The commentators 23-12-15
I stopped believing in Father Christmas around 1971, but I still believe in you, Mother Christmas. We leave a glass of sherry out for Santa, but, quite frankly, you deserve the whole bottle of Harveys Bristol Cream. Here’s hoping you get a rest in between filling Santa’s sack and mucking out the reindeer. I remain – all of us, we all remain – eternally in your debt
- Allison Pearson, Daily Telegraph
Countless young people from broken families spend hours shuttling hundreds of miles on motorways between homes on December 25. They down their Christmas dinner at one house and then are expected to eat another a few hours later, many miles and hours away. They are uprooted from one set of family celebrations and dumped into the middle of another lot, where their arrival is very often resented by their step-brothers and stepsisters
- Paul Coleridge, Daily Mail
Try swapping most of the animal protein we eat for vegetable protein. It’s not painful, unless we make it so. Many British people used to eat dhal every day. They called it pease pudding, pease pottage or pea soup. As in South Asia, its ingredients varied from place to place and season to season. It’s just one component of a diet that offers plenty of variety – without trashing the great variety of life. I’m not suggesting that you eat no meat or other animal products. I am suggesting that we should all eat far less. Save the splurge for Christmas. And even then, choose carefully
- George Monbiot, The Guardian
Tis the season to whip out the credit card. As I type, millions of Britons are undoubtedly flooding into shops or splashing out online full of festive panic: set spending habits to Defcon Christmas. So apologies in advance for the Scroogefest, but latest figures confirm Britain’s supposed economic recovery rests on a personal debt timebomb. When it runs out is unclear, but run out it will - Owen Jones, The Guardian
And so we have a repeat of the Elveden situation where foot soldiers were left to carry the can while the generals who called the shots went free...
Ten Mirror group journalists, including half a dozen former editors, deputy editors and a current high-ranking executive, were "cleared" by the DPP yesterday.
Several of them swore under oath at Leveson that hacking never happened at their papers. Some may have done nothing wrong. Others may have orchestrated wholescale criminal activity. We may never know. And that isn't right. The innocent will forever be tainted, while the guilty go unpunished.
Editor's blog: A nagging sense of injustice
Comment Awards, 2015
Teenage ebola diarist honoured
Tuesday 24 November, 2015
A 13-year-old girl whose diary of life during the ebola epidemic in Sierra Leone made the Observer splash became the youngest winner at the EI Comment Awards in London today.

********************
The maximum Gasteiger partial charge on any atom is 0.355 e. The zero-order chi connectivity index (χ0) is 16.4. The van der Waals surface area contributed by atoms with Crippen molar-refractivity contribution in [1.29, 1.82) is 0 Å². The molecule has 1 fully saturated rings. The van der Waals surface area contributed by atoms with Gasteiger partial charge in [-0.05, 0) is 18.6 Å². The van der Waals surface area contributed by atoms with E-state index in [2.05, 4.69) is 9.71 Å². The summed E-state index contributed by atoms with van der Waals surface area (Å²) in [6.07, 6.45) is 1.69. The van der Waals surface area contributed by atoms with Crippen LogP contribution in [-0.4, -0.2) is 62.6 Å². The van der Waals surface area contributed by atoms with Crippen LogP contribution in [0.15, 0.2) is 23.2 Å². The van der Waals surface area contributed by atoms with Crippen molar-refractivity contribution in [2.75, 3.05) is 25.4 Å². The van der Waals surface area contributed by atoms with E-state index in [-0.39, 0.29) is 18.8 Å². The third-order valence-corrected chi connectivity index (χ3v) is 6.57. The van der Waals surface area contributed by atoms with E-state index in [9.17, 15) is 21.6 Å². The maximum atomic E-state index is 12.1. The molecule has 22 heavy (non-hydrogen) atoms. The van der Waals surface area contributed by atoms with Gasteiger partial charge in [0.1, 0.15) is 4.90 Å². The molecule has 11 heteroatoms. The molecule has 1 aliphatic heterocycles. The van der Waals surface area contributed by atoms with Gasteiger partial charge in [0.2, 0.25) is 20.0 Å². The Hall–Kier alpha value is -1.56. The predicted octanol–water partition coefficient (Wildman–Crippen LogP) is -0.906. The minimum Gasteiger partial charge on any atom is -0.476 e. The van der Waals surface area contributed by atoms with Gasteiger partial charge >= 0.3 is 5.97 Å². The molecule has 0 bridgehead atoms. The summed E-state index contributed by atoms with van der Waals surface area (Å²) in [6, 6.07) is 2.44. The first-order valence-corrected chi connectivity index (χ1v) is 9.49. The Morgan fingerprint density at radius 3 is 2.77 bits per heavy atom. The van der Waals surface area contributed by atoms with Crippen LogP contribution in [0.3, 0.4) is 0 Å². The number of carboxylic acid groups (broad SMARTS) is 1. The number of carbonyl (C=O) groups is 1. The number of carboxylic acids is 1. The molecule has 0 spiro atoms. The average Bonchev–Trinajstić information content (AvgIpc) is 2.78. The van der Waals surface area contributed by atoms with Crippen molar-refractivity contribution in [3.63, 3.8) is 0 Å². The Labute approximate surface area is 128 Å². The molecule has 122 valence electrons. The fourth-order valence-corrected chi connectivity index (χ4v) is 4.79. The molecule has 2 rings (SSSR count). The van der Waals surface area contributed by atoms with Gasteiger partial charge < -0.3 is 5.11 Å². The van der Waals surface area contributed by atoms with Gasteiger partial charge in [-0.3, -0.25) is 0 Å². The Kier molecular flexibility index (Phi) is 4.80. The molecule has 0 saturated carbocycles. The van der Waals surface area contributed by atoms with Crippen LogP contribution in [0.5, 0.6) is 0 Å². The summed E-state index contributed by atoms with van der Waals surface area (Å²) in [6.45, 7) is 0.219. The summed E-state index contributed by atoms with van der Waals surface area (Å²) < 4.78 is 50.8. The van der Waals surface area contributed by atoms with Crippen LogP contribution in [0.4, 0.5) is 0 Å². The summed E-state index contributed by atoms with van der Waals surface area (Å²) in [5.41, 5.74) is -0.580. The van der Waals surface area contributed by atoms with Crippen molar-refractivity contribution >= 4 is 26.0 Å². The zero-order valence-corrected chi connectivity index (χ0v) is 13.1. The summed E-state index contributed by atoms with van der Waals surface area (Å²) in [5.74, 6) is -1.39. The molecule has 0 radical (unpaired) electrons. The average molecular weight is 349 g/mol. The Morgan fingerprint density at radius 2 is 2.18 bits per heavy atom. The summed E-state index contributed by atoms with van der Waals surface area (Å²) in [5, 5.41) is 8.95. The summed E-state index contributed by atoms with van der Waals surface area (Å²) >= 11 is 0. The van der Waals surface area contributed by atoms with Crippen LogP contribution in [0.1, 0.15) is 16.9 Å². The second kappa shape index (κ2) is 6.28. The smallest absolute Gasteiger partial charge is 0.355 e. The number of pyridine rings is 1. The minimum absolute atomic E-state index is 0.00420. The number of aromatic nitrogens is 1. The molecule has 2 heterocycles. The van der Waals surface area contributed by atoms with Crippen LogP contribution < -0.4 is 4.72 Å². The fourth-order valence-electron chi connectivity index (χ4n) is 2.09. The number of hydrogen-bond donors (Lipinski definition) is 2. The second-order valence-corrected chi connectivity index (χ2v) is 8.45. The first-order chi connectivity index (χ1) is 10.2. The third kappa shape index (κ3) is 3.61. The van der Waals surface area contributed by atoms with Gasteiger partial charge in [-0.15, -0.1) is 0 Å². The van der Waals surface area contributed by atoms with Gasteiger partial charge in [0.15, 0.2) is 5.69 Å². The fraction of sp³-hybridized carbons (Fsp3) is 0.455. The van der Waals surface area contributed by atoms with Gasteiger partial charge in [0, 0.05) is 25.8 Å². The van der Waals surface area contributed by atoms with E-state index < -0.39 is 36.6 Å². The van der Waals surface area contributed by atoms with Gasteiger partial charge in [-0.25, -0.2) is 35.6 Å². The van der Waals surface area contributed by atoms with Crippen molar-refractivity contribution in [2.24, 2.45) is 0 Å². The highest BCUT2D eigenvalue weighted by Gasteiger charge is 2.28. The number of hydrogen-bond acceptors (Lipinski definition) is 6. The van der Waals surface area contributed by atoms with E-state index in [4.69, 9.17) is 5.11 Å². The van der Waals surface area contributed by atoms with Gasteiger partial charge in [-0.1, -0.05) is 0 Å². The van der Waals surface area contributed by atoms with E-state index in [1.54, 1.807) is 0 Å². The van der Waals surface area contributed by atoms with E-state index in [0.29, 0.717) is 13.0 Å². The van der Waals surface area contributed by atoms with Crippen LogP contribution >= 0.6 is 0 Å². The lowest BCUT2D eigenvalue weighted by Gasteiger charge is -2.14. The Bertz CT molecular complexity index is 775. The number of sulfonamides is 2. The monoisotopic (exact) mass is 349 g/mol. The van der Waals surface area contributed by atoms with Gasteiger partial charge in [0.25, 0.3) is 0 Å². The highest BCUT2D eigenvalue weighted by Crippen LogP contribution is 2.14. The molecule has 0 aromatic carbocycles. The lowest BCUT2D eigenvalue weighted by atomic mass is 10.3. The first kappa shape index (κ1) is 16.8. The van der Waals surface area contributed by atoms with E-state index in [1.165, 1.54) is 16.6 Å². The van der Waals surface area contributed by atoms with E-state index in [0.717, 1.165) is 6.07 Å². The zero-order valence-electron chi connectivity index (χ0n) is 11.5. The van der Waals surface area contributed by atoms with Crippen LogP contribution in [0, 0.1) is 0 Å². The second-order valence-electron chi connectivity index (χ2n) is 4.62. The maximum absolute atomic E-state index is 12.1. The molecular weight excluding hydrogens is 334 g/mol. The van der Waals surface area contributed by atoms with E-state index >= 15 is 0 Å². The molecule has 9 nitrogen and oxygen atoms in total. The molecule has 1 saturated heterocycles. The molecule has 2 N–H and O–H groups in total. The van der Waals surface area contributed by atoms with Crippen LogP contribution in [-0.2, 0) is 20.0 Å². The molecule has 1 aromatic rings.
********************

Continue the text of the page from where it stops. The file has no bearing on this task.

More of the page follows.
Bintu Sannoh was named young commentariat of the year for this piece about the crisis and two further articles about the stigma and poverty and hunger that came in the wake of the disease. Six months later she was able to return to school - but she writes about how everything had changed, with only a third of pupils having survived.
Janan Ganesh emerged the sole double winner of the morning as the Financial Times took pride of place at the ceremony at the RIBA headquarters. He won the top accolade of commentariat of the year, having earlier been named political commentator of 2015.
His paper won the award for the best comment pages, Gillian Tett was business commentator and Michael Skapinker won the new prize for business ethics commentary.
The Times also claimed a clutch of prizes: David Aaronovitch was honoured for comment piece of the year for this article after the Charlie Hebdo massacre, Jenni Russell won the new diversity award, Hugo Rifkind was arts and culture commentator and Sathnam Sanghera media commentator (in succession to SubScribe).
Other winners included Simon Jenkins, Gary Younge and Cory Doctorow of the Guardian, Allister Heath of the Telegraph, Channel 4, and the science writer Philip Ball.
The chairman's award went to Andrew Rawnsley, of the Observer, while the Sun punctured the domination of the broadsheets (even if few of them are physically broadsheets these days) by winning the eiDigest special award for its leader column.
SubScribe was honoured and surprised to find a place on the individual blogger shortlist, but delighted to see the award go to Matthew Scott, whose excellent Barrister Blogger can be seen here
You can see all the winners here and the full shortlists here.
Comment archive, 2015
Labour and Syria
Russia in Syria
Strategic defence review
Britain and Europe
Sinai jet crash
Lords v Commons
Xi Jinping visit
Xi Jinping's visit
Virginia TV shootings
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